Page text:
Syria: Moscow issues ‘proxy war’ warning over US special forces

'The situation makes co-operation between the military’s more relevant,' said the Russian Foreign Minister

Alexandra Sims
Saturday 31 October 2015 09:21
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Russian Foreign Minister Sergei Lavrov in Vienna
Russian Foreign Minister Sergei Lavrov in Vienna

Russia has raised concerns of a ‘proxy war’ developing in the Middle East following the US’s announcement it will send special forces to Syria.

Russian Foreign Minister, Sergei Lavrov, said the decision would mean military co-operation between the US and Russia would be "more relevant" than ever.

American officials said on Friday, up to 50 special operations troops will be sent to assist Kurdish and Arab forces in northern Syria.

This is the first open deployment of US military on the ground in Syria and marks a U-turn for President Barack Obama, who previously said in 2013: "I will not put American boots on the ground in Syria”.

Mr Lavrov said: “I am not sure that neither the United States nor Russia want [the conflict] to become a so-called proxy war,” Reuters reports.

“But it is obvious for me that the situation makes the task of co-operation between the military’s more relevant.”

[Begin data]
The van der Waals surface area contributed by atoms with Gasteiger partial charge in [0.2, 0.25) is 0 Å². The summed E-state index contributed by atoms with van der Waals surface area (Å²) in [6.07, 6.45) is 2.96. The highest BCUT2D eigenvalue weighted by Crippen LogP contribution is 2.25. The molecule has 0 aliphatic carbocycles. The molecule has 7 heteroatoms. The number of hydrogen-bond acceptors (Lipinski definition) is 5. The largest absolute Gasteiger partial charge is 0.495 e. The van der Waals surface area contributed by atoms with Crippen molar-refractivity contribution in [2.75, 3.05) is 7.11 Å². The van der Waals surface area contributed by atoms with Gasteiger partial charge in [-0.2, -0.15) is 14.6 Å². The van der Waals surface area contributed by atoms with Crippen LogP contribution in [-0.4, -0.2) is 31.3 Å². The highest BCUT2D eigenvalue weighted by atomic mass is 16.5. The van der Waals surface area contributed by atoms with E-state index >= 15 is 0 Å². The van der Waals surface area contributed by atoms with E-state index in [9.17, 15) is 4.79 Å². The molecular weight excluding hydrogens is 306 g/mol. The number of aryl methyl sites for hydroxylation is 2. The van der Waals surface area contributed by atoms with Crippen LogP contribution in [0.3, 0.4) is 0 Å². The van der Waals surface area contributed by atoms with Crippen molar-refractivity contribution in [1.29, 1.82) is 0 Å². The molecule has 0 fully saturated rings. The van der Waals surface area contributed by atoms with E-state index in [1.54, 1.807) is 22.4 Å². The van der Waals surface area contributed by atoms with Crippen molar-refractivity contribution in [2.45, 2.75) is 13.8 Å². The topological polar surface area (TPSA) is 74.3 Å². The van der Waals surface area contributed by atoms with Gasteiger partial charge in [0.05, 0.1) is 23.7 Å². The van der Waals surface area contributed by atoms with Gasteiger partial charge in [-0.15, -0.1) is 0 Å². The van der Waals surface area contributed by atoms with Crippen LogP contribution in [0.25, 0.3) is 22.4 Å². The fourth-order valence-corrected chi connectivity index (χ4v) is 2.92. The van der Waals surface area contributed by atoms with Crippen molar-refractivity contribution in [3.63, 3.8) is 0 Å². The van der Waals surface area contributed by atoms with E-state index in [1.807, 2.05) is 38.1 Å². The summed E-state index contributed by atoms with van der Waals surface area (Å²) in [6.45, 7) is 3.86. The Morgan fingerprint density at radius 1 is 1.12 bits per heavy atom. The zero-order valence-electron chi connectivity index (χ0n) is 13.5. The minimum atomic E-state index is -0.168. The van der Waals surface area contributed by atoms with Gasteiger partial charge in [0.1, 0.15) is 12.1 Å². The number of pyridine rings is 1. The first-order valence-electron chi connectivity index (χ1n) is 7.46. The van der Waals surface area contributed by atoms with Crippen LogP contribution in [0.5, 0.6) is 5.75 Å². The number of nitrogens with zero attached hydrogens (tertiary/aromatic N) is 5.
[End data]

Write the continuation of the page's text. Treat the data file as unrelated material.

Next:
The US said ground troops deployed to Syria will only act in a support capacity and not participate in frontline combat.

“Our role fundamentally and the strategy is to enable local forces, but that does that put US forces in harm’s way? It does, no question about it,” US Defence Secretary Ash Carter said, Reuters reported.

The decision came as diplomats representing 17 countries and the EU met in Vienna and agreed to launch a new peace attempt to gradually end Syria's long civil war

The participants in Vienna said "substantial differences remain" though they agreed it was "imperative to accelerate all diplomatic efforts to end the war".

The declaration avoided any decision on whether Syrian President Bashar al-Assad Assad might leave.

Any cease fire agreement resulting from the peace effort would not include the Islamic State, which controls large parts of northern Syria and has its capital there.

However, participation by Russia and Iran in peace talks could mean a more promising phase in the diplomacy as both countries have been staunch backers of Mr Assad.

Additional reporting by Associated Press

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